Laura ran to the car to get all the equipment. We gathered together to get the measurement, paint a part of its carapace with nail varnish to give it a distinctive mark for any resighting, and we took some pictures to identify its gender. It was the smallest one that we’ve encountered so far. He had got loads of sand in his eyes, as his been fighting to find his way back to the wetland, so we gently washed him off..

Length: 14.5 cm
Width: 9.5 cm
Carapace Length: 15.6 cm
Colour: Gold
Gender: Male

After doing all the procedures I walked closer to the wetland and released him, he was so happy and swam very fast.

All measured and marked with his gold margin mark, he was ready to go!

Am so glad that we got the chance to help the terrapin out of harm.


Big thanks to Rebecca Hoareau and Laura Jeffreys.

Tuesday, October 4, 2011

Relocating a Hawksbill nest with an invented Spade

For the two months of work attachment here at MCSS, I’ve been doing turtle monitoring in the South of Mahe, which is done on Tuesdays and Fridays. But on Friday 30th of September, it was the luckiest and amazing day of my life since that I have never seen a turtle egg in my life. I was accompanied by the MCSS staff, Cathrina Freminot and Laura Jeffreys.

It was fun walking along the beaches looking for turtle tracks. But the hard work started as we came to the Anse Corail beach. There we realised that the turtle nest that was laid last week was being in danger of getting damaged by the sea, due to the fact that when its high tide the sand is being removed on the nest and the hawksbill eggs might get spoilt with the sea water, also if the eggs get a lot of seawater it deprives them of oxygen.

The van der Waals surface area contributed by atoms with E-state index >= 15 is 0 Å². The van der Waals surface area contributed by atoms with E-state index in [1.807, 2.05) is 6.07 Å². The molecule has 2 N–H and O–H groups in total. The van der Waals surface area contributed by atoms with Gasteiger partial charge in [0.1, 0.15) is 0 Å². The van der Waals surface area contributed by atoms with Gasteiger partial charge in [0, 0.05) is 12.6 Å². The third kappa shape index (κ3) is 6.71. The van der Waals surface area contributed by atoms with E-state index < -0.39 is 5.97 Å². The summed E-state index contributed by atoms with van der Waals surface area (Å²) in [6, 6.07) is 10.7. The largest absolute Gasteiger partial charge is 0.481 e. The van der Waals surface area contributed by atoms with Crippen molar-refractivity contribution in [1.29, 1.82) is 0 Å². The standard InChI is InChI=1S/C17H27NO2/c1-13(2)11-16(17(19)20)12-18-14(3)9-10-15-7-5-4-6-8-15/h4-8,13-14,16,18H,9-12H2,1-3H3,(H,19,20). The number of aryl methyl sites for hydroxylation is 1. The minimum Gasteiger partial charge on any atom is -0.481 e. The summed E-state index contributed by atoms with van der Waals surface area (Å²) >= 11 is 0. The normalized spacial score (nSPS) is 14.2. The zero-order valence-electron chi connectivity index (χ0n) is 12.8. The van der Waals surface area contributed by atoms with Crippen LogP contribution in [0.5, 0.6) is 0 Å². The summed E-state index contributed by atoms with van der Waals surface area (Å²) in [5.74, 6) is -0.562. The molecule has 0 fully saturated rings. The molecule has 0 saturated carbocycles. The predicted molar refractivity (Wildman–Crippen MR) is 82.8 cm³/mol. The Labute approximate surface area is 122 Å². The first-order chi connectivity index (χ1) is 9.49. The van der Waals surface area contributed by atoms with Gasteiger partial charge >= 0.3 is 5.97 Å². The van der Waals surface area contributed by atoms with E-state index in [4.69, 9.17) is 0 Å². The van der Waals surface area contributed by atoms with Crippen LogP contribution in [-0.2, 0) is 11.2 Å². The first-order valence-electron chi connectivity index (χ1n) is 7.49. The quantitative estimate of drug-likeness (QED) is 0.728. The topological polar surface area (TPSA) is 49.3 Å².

So Laura, Cathrina and I (Rebecca) decided to relocate the turtle’s nest to where it would be much safer and away from danger. Even though we’d made the right choice, it was quite difficult to look for a new place as the beach was full of coconut trees roots and this makes it hard to dig a new nest.
Rebecca surveys the marked eggs ready for moving to the new nest

Finally, we found a nice warm and shaded little place under a coconut tree for these little ones. Now the hard work begins, where we have to dig the hole for the new turtle nest. While digging I encountered an old turtle nest which was not that far from the new one, so we were able to count the shells that the hatchlings had come out of. There were 140 turtle egg shells.